US20090205664A1 - Ultra-violet germicidal personal protection apparatus - Google Patents

Ultra-violet germicidal personal protection apparatus Download PDF

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US20090205664A1
US20090205664A1 US12/092,666 US9266606A US2009205664A1 US 20090205664 A1 US20090205664 A1 US 20090205664A1 US 9266606 A US9266606 A US 9266606A US 2009205664 A1 US2009205664 A1 US 2009205664A1
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apparatus
sterilization
radiation
air
ultra
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Abandoned
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US12/092,666
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Donald E. Lyon
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UV LIGHT SCIENCES GROUP Inc
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UV LIGHT SCIENCES GROUP Inc
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Priority to PCT/CA2005/001688 priority Critical patent/WO2007051276A1/en
Priority to CAPCT/CA2005/001688 priority
Application filed by UV LIGHT SCIENCES GROUP Inc filed Critical UV LIGHT SCIENCES GROUP Inc
Priority to PCT/CA2006/000396 priority patent/WO2007051279A1/en
Assigned to UV LIGHT SCIENCES GROUP, INC. reassignment UV LIGHT SCIENCES GROUP, INC. ASSIGNMENT OF ASSIGNORS INTEREST (SEE DOCUMENT FOR DETAILS). Assignors: LYON, DONALD E.
Assigned to UV LIGHT SCIENCES GROUP, INC. reassignment UV LIGHT SCIENCES GROUP, INC. ASSIGNMENT OF ASSIGNORS INTEREST (SEE DOCUMENT FOR DETAILS). Assignors: LYON, DONALD E.
Publication of US20090205664A1 publication Critical patent/US20090205664A1/en
Application status is Abandoned legal-status Critical

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    • BPERFORMING OPERATIONS; TRANSPORTING
    • B01PHYSICAL OR CHEMICAL PROCESSES OR APPARATUS IN GENERAL
    • B01DSEPARATION
    • B01D53/00Separation of gases or vapours; Recovering vapours of volatile solvents from gases; Chemical or biological purification of waste gases, e.g. engine exhaust gases, smoke, fumes, flue gases, aerosols
    • B01D53/34Chemical or biological purification of waste gases
    • B01D53/74General processes for purification of waste gases; Apparatus or devices specially adapted therefor
    • B01D53/86Catalytic processes
    • B01D53/8671Removing components of defined structure not provided for in B01D53/8603 - B01D53/8668
    • B01D53/8675Ozone
    • AHUMAN NECESSITIES
    • A61MEDICAL OR VETERINARY SCIENCE; HYGIENE
    • A61LMETHODS OR APPARATUS FOR STERILISING MATERIALS OR OBJECTS IN GENERAL; DISINFECTION, STERILISATION, OR DEODORISATION OF AIR; CHEMICAL ASPECTS OF BANDAGES, DRESSINGS, ABSORBENT PADS, OR SURGICAL ARTICLES; MATERIALS FOR BANDAGES, DRESSINGS, ABSORBENT PADS, OR SURGICAL ARTICLES
    • A61L2/00Methods or apparatus for disinfecting or sterilising materials or objects other than foodstuffs or contact lenses; Accessories therefor
    • A61L2/02Methods or apparatus for disinfecting or sterilising materials or objects other than foodstuffs or contact lenses; Accessories therefor using physical phenomena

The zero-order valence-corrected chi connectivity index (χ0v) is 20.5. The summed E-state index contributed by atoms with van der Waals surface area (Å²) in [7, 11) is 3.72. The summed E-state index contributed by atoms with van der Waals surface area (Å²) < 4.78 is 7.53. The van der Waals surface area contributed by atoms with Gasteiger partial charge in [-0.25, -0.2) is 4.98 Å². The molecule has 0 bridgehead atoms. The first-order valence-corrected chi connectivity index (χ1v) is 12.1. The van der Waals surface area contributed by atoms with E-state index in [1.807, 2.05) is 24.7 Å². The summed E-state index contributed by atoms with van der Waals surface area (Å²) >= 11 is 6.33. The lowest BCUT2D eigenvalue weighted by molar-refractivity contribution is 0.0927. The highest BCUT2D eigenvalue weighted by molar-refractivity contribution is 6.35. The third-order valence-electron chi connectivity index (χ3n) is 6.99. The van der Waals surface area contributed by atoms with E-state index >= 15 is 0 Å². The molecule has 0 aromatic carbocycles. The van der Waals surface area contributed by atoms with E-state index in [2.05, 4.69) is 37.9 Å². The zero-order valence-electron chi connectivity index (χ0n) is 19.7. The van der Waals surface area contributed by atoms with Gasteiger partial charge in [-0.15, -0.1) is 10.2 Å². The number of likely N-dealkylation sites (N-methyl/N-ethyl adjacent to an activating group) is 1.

• A61L2/08Radiation
    • A61L2/10Ultra-violet radiation
    • AHUMAN NECESSITIES
    • A61MEDICAL OR VETERINARY SCIENCE; HYGIENE
    • A61LMETHODS OR APPARATUS FOR STERILISING MATERIALS OR OBJECTS IN GENERAL; DISINFECTION, STERILISATION, OR DEODORISATION OF AIR; CHEMICAL ASPECTS OF BANDAGES, DRESSINGS, ABSORBENT PADS, OR SURGICAL ARTICLES; MATERIALS FOR BANDAGES, DRESSINGS, ABSORBENT PADS, OR SURGICAL ARTICLES
    • A61L9/00Disinfection, sterilisation or deodorisation of air
    • A61L9/16Disinfection, sterilisation or deodorisation of air using physical phenomena
    • A61L9/18Radiation
    • A61L9/20Ultra-violet radiation
    • BPERFORMING OPERATIONS; TRANSPORTING
    • B01PHYSICAL OR CHEMICAL PROCESSES OR APPARATUS IN GENERAL
    • B01DSEPARATION
    • B01D53/00Separation of gases or vapours; Recovering vapours of volatile solvents from gases; Chemical or biological purification of waste gases, e.g. engine exhaust gases, smoke, fumes, flue gases, aerosols
    • B01D53/007Separation of gases or vapours; Recovering vapours of volatile solvents from gases; Chemical or biological purification of waste gases, e.g. engine exhaust gases, smoke, fumes, flue gases, aerosols by irradiation
    • BPERFORMING OPERATIONS; TRANSPORTING
    • B01PHYSICAL OR CHEMICAL PROCESSES OR APPARATUS IN GENERAL
    • B01DSEPARATION
    • B01D2257/00Components to be removed
    • B01D2257/10Single element gases other than halogens
    • B01D2257/106Ozone
    • BPERFORMING OPERATIONS; TRANSPORTING
    • B01PHYSICAL OR CHEMICAL PROCESSES OR APPARATUS IN GENERAL
    • B01DSEPARATION
    • B01D2257/00Components to be removed
    • B01D2257/91Bacteria; Microorganisms

Abstract

A practical, germicidal, personal protection system may be worn by a user to kill or deactivate germs, viruses or other pathogens, which are located in the air to be breathed by the user. Before entering a mask, a hood or a suit worn by the user, air is exposed, in a sterilization unit, to Ultra-Violet C-band (UVC) radiation. Advantageously, the UVC radiation is lethal to undesirable germs, viruses and other pathogens. In this manner, pathogen-free air may be provided to the user. Bulbs used to generate UVC radiation are known to also promote the creation of ozone. Accordingly, the personal protection system includes means to minimize the ozone in the air that ultimately reaches the user. A similar personal protection system may also be used expose, to UVC radiation, breath exhaled from the user, thereby killing any germs, viruses or other pathogens exhaled by the user.

Description

    FIELD OF THE INVENTION
  • The present invention relates to apparatus for prevention of transmission of germs and other pathogens from an ambient environment to the user of the apparatus. More specifically, the present invention relates to a germicidal, personal protection apparatus in which air input to the apparatus is subjected to Ultra-Violet (“UV”) radiation.